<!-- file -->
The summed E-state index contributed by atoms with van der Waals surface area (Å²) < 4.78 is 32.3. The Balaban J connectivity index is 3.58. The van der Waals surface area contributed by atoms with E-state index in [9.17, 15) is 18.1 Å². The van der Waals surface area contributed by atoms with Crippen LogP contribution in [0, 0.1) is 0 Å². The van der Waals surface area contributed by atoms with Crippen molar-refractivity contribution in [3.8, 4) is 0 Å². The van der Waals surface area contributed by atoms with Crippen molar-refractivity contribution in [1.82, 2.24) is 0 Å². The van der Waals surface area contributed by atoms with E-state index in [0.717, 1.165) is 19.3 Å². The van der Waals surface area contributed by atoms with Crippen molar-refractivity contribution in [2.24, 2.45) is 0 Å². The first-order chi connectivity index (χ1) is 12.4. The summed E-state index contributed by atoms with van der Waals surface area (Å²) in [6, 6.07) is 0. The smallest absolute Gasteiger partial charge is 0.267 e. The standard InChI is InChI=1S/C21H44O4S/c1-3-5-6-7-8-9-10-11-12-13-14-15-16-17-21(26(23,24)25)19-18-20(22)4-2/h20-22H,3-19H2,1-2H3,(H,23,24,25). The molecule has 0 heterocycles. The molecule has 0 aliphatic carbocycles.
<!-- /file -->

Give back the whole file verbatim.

The summed E-state index contributed by atoms with van der Waals surface area (Å²) < 4.78 is 32.3. The Balaban J connectivity index is 3.58. The van der Waals surface area contributed by atoms with E-state index in [9.17, 15) is 18.1 Å². The van der Waals surface area contributed by atoms with Crippen LogP contribution in [0, 0.1) is 0 Å². The van der Waals surface area contributed by atoms with Crippen molar-refractivity contribution in [3.8, 4) is 0 Å². The van der Waals surface area contributed by atoms with Crippen molar-refractivity contribution in [1.82, 2.24) is 0 Å². The van der Waals surface area contributed by atoms with E-state index in [0.717, 1.165) is 19.3 Å². The van der Waals surface area contributed by atoms with Crippen molar-refractivity contribution in [2.24, 2.45) is 0 Å². The first-order chi connectivity index (χ1) is 12.4. The summed E-state index contributed by atoms with van der Waals surface area (Å²) in [6, 6.07) is 0. The smallest absolute Gasteiger partial charge is 0.267 e. The standard InChI is InChI=1S/C21H44O4S/c1-3-5-6-7-8-9-10-11-12-13-14-15-16-17-21(26(23,24)25)19-18-20(22)4-2/h20-22H,3-19H2,1-2H3,(H,23,24,25). The molecule has 0 heterocycles. The molecule has 0 aliphatic carbocycles.